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Pandemic deepening gender inequality for refugee women and girls – UN

11 March 20210 comments

Fallout from the COVID-19 pandemic is threatening the lives and rights of displaced and stateless refugee women and girls, according to the UN’s refugee agency UNHCR.

In a statement issued on International Women’s Day, UNHCR said the economic and social impacts of COVID-19 had disproportionately affected woman and girls.

“The unprecedented socio-economic impacts of the pandemic are leaving many lives in peril. We are seeing extremely worrying increases in reports of gender-based violence, including domestic violence, forced marriages, child labour and adolescent pregnancies,” said UN High Commissioner for Refugees, Filippo Grandi.

This is because of burgeoning socio-economic pressures, increased tensions in homes and communities, and school closures, all induced as a result of pandemic-related poverty, the UNHCR says.

Some survivors are even resorting to the drastic measure of withdrawing their complaints owing to economic dependency on abusive partners.

“We are seeing grave manifestations of gender inequality for some of the world’s most vulnerable and disadvantaged and a tragic erosion of some important and hard-won gender equality gains achieved over the past few decades,” Mr Grandi said.

“The international community must step up and help protect the rights of forcibly displaced and stateless women and girls. This requires support for humanitarian programmes that combat gender inequality, including gender-based violence, and also the expansion of education, and vocational and self-reliance initiatives,” he said.

“It is imperative that they are also included in the socio-economic relief packages being designed and implemented by governments.”

Around 85 per cent of the world’s refugees are hosted in developing nations and largely dependent on humanitarian aid or day labour.

Many have now lost livelihoods that were always precarious and have been thrust into poverty with disastrous and wide-ranging impacts.

“In addition to the mounting risks of violence, abuse, sexual exploitation and trafficking, all of which are consequences of gender inequality, the effects of the pandemic are also proving catastrophic on refugee girls’ education,” said the UNHCR’s protection chief and former Australia Human Rights Commissioner Professor Gillian Triggs.

“Many girls are being forced to drop out of school and into work, sold off or married,” Prof Triggs said.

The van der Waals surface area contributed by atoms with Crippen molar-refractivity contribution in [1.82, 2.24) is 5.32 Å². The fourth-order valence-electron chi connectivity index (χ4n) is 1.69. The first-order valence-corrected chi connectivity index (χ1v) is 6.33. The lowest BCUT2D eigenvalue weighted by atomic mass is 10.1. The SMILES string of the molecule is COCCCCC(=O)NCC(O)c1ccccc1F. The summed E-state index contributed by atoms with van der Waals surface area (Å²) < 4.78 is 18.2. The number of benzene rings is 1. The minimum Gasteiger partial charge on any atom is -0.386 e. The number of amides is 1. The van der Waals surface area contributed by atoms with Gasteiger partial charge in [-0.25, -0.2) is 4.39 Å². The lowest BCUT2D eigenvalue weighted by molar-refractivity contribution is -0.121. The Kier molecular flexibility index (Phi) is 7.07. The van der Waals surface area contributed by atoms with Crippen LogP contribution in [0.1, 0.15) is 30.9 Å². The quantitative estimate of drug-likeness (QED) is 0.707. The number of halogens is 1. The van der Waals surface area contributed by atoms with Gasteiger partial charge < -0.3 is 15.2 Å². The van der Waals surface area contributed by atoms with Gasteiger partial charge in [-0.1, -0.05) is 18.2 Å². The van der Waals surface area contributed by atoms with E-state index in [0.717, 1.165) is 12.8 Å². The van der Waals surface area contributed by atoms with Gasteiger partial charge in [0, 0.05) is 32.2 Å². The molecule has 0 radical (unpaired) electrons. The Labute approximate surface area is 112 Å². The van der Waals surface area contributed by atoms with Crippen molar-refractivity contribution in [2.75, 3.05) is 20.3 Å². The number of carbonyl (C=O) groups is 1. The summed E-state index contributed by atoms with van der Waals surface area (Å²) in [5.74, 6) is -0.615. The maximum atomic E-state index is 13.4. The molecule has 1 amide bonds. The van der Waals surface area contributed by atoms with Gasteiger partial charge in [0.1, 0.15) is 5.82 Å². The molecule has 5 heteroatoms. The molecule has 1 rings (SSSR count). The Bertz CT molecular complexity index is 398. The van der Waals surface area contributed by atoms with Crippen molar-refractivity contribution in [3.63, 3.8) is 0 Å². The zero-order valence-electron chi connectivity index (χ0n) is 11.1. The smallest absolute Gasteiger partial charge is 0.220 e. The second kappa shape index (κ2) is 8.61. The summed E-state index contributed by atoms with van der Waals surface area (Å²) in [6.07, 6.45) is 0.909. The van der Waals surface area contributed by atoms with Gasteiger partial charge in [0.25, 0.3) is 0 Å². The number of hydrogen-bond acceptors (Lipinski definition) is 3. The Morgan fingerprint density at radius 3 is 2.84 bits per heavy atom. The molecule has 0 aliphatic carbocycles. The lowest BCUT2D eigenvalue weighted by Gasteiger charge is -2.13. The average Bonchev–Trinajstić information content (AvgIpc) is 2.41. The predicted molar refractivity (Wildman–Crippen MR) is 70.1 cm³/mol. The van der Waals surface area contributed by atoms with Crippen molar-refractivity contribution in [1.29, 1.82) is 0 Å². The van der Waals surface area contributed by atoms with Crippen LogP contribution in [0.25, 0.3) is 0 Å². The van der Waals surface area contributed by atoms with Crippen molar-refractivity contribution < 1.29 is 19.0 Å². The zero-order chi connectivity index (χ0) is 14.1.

Aid agencies say they estimate that an additional 13 million girls are now at risk of forced marriages as a result of the pandemic, child marriages are already being resorted to by some refugee families buckling under debilitating poverty.

Refugee women are also being burdened with extra caregiving at home, turning to precarious jobs in the informal sector, or onto the streets. Increased household demands are also diminishing their opportunities for education while increasing exposure to the virus, UNHCR says.

“Disabilities, marginalization, diverse sexual orientation and gender identities are also compounding discrimination and risks of violence for refugee, displaced and stateless women and girls,” Prof Triggs said.

Despite the COVID-19 pandemic fuelling gender inequalities and increasing the risks of violence against women and girls, prevention and response programs remain severely underfunded.

UNHCR is urging attention be paid immediately by governments to these risks and to support the full involvement and leadership of refugee, displaced and stateless women in response and recovery plans.

The active and meaningful participation of women and girls in the decisions that impact their lives, families and communities is essential for upholding their human rights, ensuring their effective protection and supporting their empowerment. 

“Unless concerted efforts are made to mitigate the gendered impacts of COVID-19, we risk leaving refugee, displaced and stateless women and girls behind,” Prof Triggs said.

Recently, the UN Women announced its theme for International Women’s Day as ‘Women in leadership: Achieving an equal future in a COVID-19 world’.

The theme celebrates the tremendous efforts by women and girls around the world in shaping a more equal future and recovery from the COVID-19 pandemic.

It is also aligned with the priority theme of the 65th session of the Commission on the Status of Women, “Women’s full and effective participation and decision-making in public life, as well as the elimination of violence, for achieving gender equality and the empowerment of all women and girlsand also the flagship Generation Equality campaign, which calls for women’s right to decision-making in all areas of life, equal pay, equal sharing of unpaid care and domestic work, an end all forms of violence against women and girls, and health-care services that respond to their needs.